Google removes half of requested links under the EU's 'right to be forgotten' ruling
Google has agreed to more than 50pc of requests to remove links from its search results under the European Union’s recently-introduced ‘right to be forgotten’ legislation.
These latest figures were revealed as Google met with data protection regulators from across the European Union last week to explain its handling of the ruling. The company has even been accused of deliberately mishandling the decision to stoke public anger.
Regulators have criticized the company’s approach, which has resulted in greater publicity for the ruling while also making it easy for EU citizens to bypass its effects (by, say, switching from a local version of Google to Google.com).
"Google is a massive commercial organisation making millions and millions out of processing people's personal information. They're going to have to do some tidying up,” said the UK’s Information Commissioner Christopher Graham on Radio 5 live yesterday.
"All this talk about rewriting history and airbrushing embarrassing bits from your past - this is nonsense, that's not going to happen," he said, adding that Google should regard certain incidents as “spent convictions” – the name for criminal offences that can be ignored after a period of time in the interests of rehabilitation.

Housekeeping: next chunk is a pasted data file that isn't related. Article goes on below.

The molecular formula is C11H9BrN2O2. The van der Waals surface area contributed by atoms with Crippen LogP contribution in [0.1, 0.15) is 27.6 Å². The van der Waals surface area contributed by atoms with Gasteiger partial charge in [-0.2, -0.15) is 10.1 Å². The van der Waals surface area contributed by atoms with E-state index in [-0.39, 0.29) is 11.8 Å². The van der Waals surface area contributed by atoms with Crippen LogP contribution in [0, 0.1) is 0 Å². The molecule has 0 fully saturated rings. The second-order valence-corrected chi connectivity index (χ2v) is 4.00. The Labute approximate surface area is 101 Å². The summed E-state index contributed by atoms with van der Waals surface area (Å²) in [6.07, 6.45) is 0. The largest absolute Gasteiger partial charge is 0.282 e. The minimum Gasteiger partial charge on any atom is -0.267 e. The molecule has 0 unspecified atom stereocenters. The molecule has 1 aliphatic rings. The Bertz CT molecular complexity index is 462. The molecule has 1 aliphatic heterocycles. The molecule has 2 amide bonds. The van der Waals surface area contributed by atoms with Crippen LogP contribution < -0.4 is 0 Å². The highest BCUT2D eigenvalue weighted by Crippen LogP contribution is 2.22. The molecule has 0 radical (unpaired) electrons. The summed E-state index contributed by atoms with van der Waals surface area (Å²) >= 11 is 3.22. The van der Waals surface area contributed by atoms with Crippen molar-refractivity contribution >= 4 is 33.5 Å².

He added that despite the debate over censorship and freedom of speech that the decision has sparked, people should not be stopped from being allowed to move on from incidents in their past.
The US company has said that since the legislation was passed in late May it has received requests from some 91,000 individuals covering roughly 328,000 URLs, with the greatest number of requests coming from France, followed by Germany and then the UK.
Although Google has not revealed the exact process by which it judges whether links should be removed it has requested additional information in about 15 per cent of cases and rejected 30 per cent of them outright.
Since the ‘right to be forgotten’ law came into place there have been numerous examples where the removal of a search link has only led to more attention – a phenomenon known as the Streisand effect and named after Barbra Streisand’s ill-fated attempt to suppress photographs of her house in 2003.
One of the first UK search results that was removed related to a blog by BBC economics editor Robert Peston covering a former Merrill Lynch executive involved in the financial crisis of 2007-08.
Peston highlighted the removal with an article titled “Why has Google cast me into oblivion?” although it was later revealed that the removal request had not come from the banker himself but from a commenter on the article.
A website to log edited search results has also been set up, although its creator, Afaq Tariq, has said that he does not see the issue as black and white and admits that some links may have been removed deservingly.
"If enough people voice their opinion and say that this site causes more harm than good, I would be the first to consider its removal,” said Mr Tariq of his website.
Independent News Service